Five reasons to Love Mylar: Part One

Automagic Java Method Folding. As you navigate through your class, Mylar keeps track of the methods you touch (thereby expressing interest). When you open the class, it automatically folds away the methods you aren’t interested in. Of course, the more time you spend with your cursor in a method, the more interested Mylar figures you are; conversely, as you stop spending so much time in a method, Mylar figures that you’re not quite so interested in that method anymore and as interest wanes it too will be folded.

Mylar also hides classes, methods, and other files that you don’t spend much time with. The filtering work in the package explorer, outline, navigator, and other views. Sometimes, though, you really do want to see more. In that case, you can just turn off the filtering (temporarily). Also, if you hold down the “Alt” key while clicking on a container (project or folder), the contents of that container are displayed and become selectable.

Stay tuned for the exciting second part of this five part series…

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3 Responses to Five reasons to Love Mylar: Part One

  1. Mik says:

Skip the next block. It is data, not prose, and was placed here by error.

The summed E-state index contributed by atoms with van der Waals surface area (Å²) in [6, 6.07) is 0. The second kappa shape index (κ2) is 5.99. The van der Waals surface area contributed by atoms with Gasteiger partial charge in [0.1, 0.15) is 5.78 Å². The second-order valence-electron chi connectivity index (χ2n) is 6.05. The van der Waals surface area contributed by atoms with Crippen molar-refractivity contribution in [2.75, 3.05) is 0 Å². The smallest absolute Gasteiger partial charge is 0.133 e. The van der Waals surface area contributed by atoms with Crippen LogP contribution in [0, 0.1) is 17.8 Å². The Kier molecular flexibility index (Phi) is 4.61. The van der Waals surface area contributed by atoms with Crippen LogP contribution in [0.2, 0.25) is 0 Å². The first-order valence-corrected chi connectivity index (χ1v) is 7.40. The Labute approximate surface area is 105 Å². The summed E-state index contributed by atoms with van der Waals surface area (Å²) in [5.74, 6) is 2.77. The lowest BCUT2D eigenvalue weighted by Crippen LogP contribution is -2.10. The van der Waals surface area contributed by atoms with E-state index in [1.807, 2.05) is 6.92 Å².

To expand on this, note that Mylar has a different notion of time than we normally use. It does not use wall clock time, and instead has a discrete notion of time that is punctuated by our interaction. So each selection or edit that we make corresponds to a “clock tick”. Elements gain and decay interest according to the number of interaction events that have occurred on a particular task. If Mylar’s degree-of-interest weighting of task context used a wall clock notion of time it would have to be tuned to the different rates that developers program at, and would have to do fancy compensation for periods where you’re less active to avoid prematurely decaying elements. The interaction-based timing is in part what makes the model match our key design goal of being very predictable.Fyi, Mylar’s task context model is described in our Foundations of Software Engineering conference publication titled “Using task context to improve programmer productivity” (–Mylar Project Lead,

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